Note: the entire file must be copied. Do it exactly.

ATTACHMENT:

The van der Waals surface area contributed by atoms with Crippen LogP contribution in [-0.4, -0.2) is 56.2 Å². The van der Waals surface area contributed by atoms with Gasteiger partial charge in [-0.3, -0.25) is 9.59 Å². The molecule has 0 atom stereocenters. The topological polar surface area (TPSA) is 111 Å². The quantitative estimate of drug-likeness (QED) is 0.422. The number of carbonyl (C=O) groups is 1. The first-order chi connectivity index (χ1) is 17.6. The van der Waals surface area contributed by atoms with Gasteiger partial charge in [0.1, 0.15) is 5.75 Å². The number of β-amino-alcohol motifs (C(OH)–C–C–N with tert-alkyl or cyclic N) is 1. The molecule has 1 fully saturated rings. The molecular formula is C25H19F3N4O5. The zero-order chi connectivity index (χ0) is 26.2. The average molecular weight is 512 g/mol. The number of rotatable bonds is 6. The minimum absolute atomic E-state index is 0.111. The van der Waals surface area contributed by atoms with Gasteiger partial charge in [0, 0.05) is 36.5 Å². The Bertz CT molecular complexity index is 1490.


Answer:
The van der Waals surface area contributed by atoms with Crippen LogP contribution in [-0.4, -0.2) is 56.2 Å². The van der Waals surface area contributed by atoms with Gasteiger partial charge in [-0.3, -0.25) is 9.59 Å². The molecule has 0 atom stereocenters. The topological polar surface area (TPSA) is 111 Å². The quantitative estimate of drug-likeness (QED) is 0.422. The number of carbonyl (C=O) groups is 1. The first-order chi connectivity index (χ1) is 17.6. The van der Waals surface area contributed by atoms with Gasteiger partial charge in [0.1, 0.15) is 5.75 Å². The number of β-amino-alcohol motifs (C(OH)–C–C–N with tert-alkyl or cyclic N) is 1. The molecule has 1 fully saturated rings. The molecular formula is C25H19F3N4O5. The zero-order chi connectivity index (χ0) is 26.2. The average molecular weight is 512 g/mol. The number of rotatable bonds is 6. The minimum absolute atomic E-state index is 0.111. The van der Waals surface area contributed by atoms with Gasteiger partial charge in [0, 0.05) is 36.5 Å². The Bertz CT molecular complexity index is 1490.